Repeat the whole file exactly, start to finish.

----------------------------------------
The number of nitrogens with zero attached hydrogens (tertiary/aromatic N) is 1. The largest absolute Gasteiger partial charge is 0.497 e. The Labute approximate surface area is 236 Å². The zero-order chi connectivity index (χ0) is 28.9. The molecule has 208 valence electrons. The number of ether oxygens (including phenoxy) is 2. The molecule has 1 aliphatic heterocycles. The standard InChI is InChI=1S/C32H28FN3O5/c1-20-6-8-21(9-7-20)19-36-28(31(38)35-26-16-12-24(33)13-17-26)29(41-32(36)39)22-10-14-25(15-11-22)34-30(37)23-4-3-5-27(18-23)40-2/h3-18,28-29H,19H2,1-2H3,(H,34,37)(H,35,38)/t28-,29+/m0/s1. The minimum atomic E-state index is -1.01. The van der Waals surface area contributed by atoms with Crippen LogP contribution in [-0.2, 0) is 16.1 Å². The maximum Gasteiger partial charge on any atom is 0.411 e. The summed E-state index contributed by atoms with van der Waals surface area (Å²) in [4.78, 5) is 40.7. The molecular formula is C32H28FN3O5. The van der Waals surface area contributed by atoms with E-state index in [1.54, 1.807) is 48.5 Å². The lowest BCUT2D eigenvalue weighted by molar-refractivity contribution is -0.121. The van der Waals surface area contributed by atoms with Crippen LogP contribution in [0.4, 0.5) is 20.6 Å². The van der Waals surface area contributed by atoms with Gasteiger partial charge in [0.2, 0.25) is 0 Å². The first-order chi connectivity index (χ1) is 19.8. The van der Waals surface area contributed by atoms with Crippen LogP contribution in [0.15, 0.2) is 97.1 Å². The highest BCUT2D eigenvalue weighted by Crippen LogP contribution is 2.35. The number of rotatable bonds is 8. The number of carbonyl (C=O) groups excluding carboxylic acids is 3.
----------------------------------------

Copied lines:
The number of nitrogens with zero attached hydrogens (tertiary/aromatic N) is 1. The largest absolute Gasteiger partial charge is 0.497 e. The Labute approximate surface area is 236 Å². The zero-order chi connectivity index (χ0) is 28.9. The molecule has 208 valence electrons. The number of ether oxygens (including phenoxy) is 2. The molecule has 1 aliphatic heterocycles. The standard InChI is InChI=1S/C32H28FN3O5/c1-20-6-8-21(9-7-20)19-36-28(31(38)35-26-16-12-24(33)13-17-26)29(41-32(36)39)22-10-14-25(15-11-22)34-30(37)23-4-3-5-27(18-23)40-2/h3-18,28-29H,19H2,1-2H3,(H,34,37)(H,35,38)/t28-,29+/m0/s1. The minimum atomic E-state index is -1.01. The van der Waals surface area contributed by atoms with Crippen LogP contribution in [-0.2, 0) is 16.1 Å². The maximum Gasteiger partial charge on any atom is 0.411 e. The summed E-state index contributed by atoms with van der Waals surface area (Å²) in [4.78, 5) is 40.7. The molecular formula is C32H28FN3O5. The van der Waals surface area contributed by atoms with E-state index in [1.54, 1.807) is 48.5 Å². The lowest BCUT2D eigenvalue weighted by molar-refractivity contribution is -0.121. The van der Waals surface area contributed by atoms with Crippen LogP contribution in [0.4, 0.5) is 20.6 Å². The van der Waals surface area contributed by atoms with Gasteiger partial charge in [0.2, 0.25) is 0 Å². The first-order chi connectivity index (χ1) is 19.8. The van der Waals surface area contributed by atoms with Crippen LogP contribution in [0.15, 0.2) is 97.1 Å². The highest BCUT2D eigenvalue weighted by Crippen LogP contribution is 2.35. The number of rotatable bonds is 8. The number of carbonyl (C=O) groups excluding carboxylic acids is 3.